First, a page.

Warnock calls on Atlanta officials to be more transparent about ‘Stop Cop City’ referendum
ATLANTA (AP) — Democratic Sen. Raphael Warnock on Friday urged Atlanta’s mayor to be more transparent in how city officials handle a petition drive led by opponents of a proposed police and firefighter training center, saying he is “closely monitoring” the issue.
Warnock’s letter comes after weeks of calls from “Stop Cop City” activists who were furious that the state’s top Democrats had stayed largely silent over the city’s plan to adopt a signature-matching verification process. Activists and prominent voting rights groups have decried the restriction as voter suppression.
“I am concerned by the past application of signature match in Georgia that likely led to discrimination and potentially the disenfranchisement of eligible voters,” Warnock wrote as he asked Mayor Andre Dickens more than a dozen specific questions, including why officials plan to use a signature-matching process and how residents can fix potential errors to prevent their petition from being tossed.
“I urge the City to err on the side of giving people the ability to express their views, including by establishing clear and transparent deadlines regarding timelines and requirements and by using any discretion available to the City under the law to accept and count all lawfully collected signatures,” the senator wrote.
A spokesperson for Dickens did not immediately comment.
The petition drive against the $90 million, 85-acre project in the South River Forest is already the subject of an ongoing court battle over whether it holds legal muster, with attorneys for the city having called the effort “futile” and “invalid.”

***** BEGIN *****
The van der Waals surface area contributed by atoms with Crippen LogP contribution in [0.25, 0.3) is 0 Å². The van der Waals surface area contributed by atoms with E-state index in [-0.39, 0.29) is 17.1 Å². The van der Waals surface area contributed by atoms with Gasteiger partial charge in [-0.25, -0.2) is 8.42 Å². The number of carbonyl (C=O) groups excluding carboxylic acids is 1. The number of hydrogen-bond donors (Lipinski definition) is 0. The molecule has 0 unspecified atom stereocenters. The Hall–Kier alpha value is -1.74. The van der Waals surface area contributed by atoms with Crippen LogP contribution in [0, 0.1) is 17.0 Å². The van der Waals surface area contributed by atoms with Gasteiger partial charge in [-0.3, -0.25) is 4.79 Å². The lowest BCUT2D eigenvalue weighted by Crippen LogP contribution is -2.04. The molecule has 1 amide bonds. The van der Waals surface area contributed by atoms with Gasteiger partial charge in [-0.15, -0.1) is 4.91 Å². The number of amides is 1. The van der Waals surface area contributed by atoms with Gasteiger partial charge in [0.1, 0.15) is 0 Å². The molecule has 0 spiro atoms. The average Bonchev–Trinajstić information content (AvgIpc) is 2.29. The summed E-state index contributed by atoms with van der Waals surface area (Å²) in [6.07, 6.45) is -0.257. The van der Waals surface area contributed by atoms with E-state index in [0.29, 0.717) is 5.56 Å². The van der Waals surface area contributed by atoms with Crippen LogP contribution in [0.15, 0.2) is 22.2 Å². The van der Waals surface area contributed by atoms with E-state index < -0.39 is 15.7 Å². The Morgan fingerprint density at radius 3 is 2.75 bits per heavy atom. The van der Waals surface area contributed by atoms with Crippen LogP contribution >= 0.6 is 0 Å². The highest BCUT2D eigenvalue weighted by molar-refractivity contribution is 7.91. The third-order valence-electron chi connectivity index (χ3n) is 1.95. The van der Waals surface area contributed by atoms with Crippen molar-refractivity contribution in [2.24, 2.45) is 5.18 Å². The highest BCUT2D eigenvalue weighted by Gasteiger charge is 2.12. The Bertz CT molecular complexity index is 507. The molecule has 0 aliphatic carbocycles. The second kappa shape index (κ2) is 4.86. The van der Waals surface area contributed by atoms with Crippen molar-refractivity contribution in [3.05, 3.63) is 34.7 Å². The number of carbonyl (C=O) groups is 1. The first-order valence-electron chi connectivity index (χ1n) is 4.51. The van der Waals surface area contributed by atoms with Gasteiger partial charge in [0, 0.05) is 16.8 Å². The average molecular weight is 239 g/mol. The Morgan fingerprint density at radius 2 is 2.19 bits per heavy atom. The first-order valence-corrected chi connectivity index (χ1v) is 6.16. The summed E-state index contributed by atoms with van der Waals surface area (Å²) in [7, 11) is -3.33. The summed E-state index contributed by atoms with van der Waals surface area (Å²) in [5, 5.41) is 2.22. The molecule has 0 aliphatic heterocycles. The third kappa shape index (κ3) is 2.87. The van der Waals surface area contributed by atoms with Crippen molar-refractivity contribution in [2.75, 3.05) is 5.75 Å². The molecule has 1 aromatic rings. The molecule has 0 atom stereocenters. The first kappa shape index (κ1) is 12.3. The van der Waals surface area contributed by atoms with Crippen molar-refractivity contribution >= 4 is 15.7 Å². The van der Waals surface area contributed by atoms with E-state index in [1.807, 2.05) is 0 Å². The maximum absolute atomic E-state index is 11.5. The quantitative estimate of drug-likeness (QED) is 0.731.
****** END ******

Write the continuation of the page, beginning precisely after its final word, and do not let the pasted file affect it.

Activists say they’ve gathered more than 116,000 signatures from Atlanta residents, far more than the legal requirement to get a referendum on a ballot. But the campaign’s status was further muddied on Monday, when organizers carrying boxes full of signed petitions were shocked to be told that the clerk was legally barred from beginning the process of verifying the forms, saying organizers had missed an Aug. 21 deadline. The deadline had been previously extended until September by a federal judge, but an appellate court on Sept. 1 paused the enforcement of that order, throwing the effort into legal limbo.
That announcement from the city prompted a federal judge overseeing the case to accuse officials of moving the goalposts on the campaign, saying they have “directly contributed” to a widespread sense of confusion over the matter. In a statement responding to the judge, Atlanta officials denied having ever changed their stance on the petition drive and said that even though they do not believe the referendum push is valid, they “issued the petition in a gesture of goodwill and good faith.”
Dickens and others say the training facility would replace inadequate training facilities, and would help address difficulties in hiring and retaining police officers that worsened after nationwide protests against police brutality and racial injustice three years ago.
But opponents, who have been joined by activists from around the country, say they fear it will lead to greater militarization of the police and that its construction will exacerbate environmental damage in a poor, majority-Black area.
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